7:13 AM, September 07, 2012  
Anonymous Mike Roberts said...

Libertarians view you as the owner of yourself in the sense that you are in control of and responsible for your actions. Since you are responsible for your actions, you should bear the fruit of them and no other person has claim on those actions (for good or for naught) without your consent. You may view God as your owner, but he's not responsible for you forgetting to take the trash out last night.

2:32 PM, November 14, 2012  
Blogger Mark Moore (Moderator) said...

Right, I am responsible for how I deal with my garbage. But God has an opinion on it, and so would my neighbors if I decided just to scatter it about my property. The whole point is whether or not there is some Higher Standard which I can be held to by others, be they God or government acting in His stead. Where I live, I vote to be able to have the government fine my neighbors if they just scatter their garbage in the yard.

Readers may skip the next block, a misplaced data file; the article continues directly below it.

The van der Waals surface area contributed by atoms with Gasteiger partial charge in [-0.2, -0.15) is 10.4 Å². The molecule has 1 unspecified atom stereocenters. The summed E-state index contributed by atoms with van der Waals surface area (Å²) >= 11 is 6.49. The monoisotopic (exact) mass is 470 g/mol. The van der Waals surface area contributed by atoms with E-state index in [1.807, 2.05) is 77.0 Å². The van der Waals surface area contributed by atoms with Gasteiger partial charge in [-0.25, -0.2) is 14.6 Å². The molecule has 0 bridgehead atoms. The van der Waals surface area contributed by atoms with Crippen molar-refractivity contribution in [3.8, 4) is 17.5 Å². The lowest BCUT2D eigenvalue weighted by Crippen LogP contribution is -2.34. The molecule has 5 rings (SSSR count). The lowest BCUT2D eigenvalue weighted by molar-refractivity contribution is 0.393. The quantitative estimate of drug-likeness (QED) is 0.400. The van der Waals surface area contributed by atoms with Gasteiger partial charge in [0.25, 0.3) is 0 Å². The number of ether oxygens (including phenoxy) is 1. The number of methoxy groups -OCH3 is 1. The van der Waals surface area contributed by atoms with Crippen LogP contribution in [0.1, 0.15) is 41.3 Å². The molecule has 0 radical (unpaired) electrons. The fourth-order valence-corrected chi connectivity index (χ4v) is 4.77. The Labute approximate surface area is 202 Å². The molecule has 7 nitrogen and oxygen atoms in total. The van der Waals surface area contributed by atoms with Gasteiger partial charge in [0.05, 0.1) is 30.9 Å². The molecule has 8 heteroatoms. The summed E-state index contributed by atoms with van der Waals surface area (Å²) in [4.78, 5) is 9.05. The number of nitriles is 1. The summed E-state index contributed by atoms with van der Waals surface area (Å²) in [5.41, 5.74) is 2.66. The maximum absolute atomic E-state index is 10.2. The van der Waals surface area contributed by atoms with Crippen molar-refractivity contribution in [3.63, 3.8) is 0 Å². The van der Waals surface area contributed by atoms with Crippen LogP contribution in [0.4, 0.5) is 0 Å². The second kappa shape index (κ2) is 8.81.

The bottom line is that the decision is not wholly yours when you live amongst others. You don't get unlimited discretion on how you deal with your own garbage until the flies actually spread the disease to your neighbor or what have you. They can act pre-emptively, based on what past generations have learned about what sort of behavior will cause someone problems if continued, to sanction even the habits that history has shown frequently result in some harm being done. We are not our own, with zero obligations to respect the opinions or judgement of those we live amongst. We don't belong to the state either, but both belong to the creator. What that means, we all have to hash out among ourselves until hopefully one day we approximate getting it right.

9:43 PM, November 17, 2012  
Blogger Mark Moore (Moderator) said...

Its back to that idea of do each of us get a blank piece of paper to totally re-write morality to suit us, or do we get that blank piece only to draw as best we can the moral order which exists out there independent of our wishes and opinions.

9:45 PM, November 17, 2012